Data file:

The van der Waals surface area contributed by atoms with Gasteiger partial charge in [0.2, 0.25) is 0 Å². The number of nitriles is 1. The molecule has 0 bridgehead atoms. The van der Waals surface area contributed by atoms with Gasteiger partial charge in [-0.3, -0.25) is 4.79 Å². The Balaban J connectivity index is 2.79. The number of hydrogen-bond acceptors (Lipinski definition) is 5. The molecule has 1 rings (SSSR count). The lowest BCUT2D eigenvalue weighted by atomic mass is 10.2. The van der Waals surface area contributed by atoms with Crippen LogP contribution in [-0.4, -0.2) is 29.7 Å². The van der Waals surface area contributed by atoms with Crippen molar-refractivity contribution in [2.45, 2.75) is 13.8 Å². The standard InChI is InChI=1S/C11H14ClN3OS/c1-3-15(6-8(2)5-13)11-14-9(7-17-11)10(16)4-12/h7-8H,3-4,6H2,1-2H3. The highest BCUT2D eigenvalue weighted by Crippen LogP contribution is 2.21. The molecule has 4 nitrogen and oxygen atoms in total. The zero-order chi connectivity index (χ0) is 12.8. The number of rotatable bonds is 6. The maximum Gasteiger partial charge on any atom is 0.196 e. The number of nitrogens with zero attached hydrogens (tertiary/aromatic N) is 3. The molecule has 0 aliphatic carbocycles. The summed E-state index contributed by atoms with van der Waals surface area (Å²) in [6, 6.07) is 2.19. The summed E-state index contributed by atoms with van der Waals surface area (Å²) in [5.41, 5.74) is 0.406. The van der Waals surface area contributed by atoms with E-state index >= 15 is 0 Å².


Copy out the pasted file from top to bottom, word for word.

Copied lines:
The van der Waals surface area contributed by atoms with Gasteiger partial charge in [0.2, 0.25) is 0 Å². The number of nitriles is 1. The molecule has 0 bridgehead atoms. The van der Waals surface area contributed by atoms with Gasteiger partial charge in [-0.3, -0.25) is 4.79 Å². The Balaban J connectivity index is 2.79. The number of hydrogen-bond acceptors (Lipinski definition) is 5. The molecule has 1 rings (SSSR count). The lowest BCUT2D eigenvalue weighted by atomic mass is 10.2. The van der Waals surface area contributed by atoms with Crippen LogP contribution in [-0.4, -0.2) is 29.7 Å². The van der Waals surface area contributed by atoms with Crippen molar-refractivity contribution in [2.45, 2.75) is 13.8 Å². The standard InChI is InChI=1S/C11H14ClN3OS/c1-3-15(6-8(2)5-13)11-14-9(7-17-11)10(16)4-12/h7-8H,3-4,6H2,1-2H3. The highest BCUT2D eigenvalue weighted by Crippen LogP contribution is 2.21. The molecule has 4 nitrogen and oxygen atoms in total. The zero-order chi connectivity index (χ0) is 12.8. The number of rotatable bonds is 6. The maximum Gasteiger partial charge on any atom is 0.196 e. The number of nitrogens with zero attached hydrogens (tertiary/aromatic N) is 3. The molecule has 0 aliphatic carbocycles. The summed E-state index contributed by atoms with van der Waals surface area (Å²) in [6, 6.07) is 2.19. The summed E-state index contributed by atoms with van der Waals surface area (Å²) in [5.41, 5.74) is 0.406. The van der Waals surface area contributed by atoms with E-state index >= 15 is 0 Å².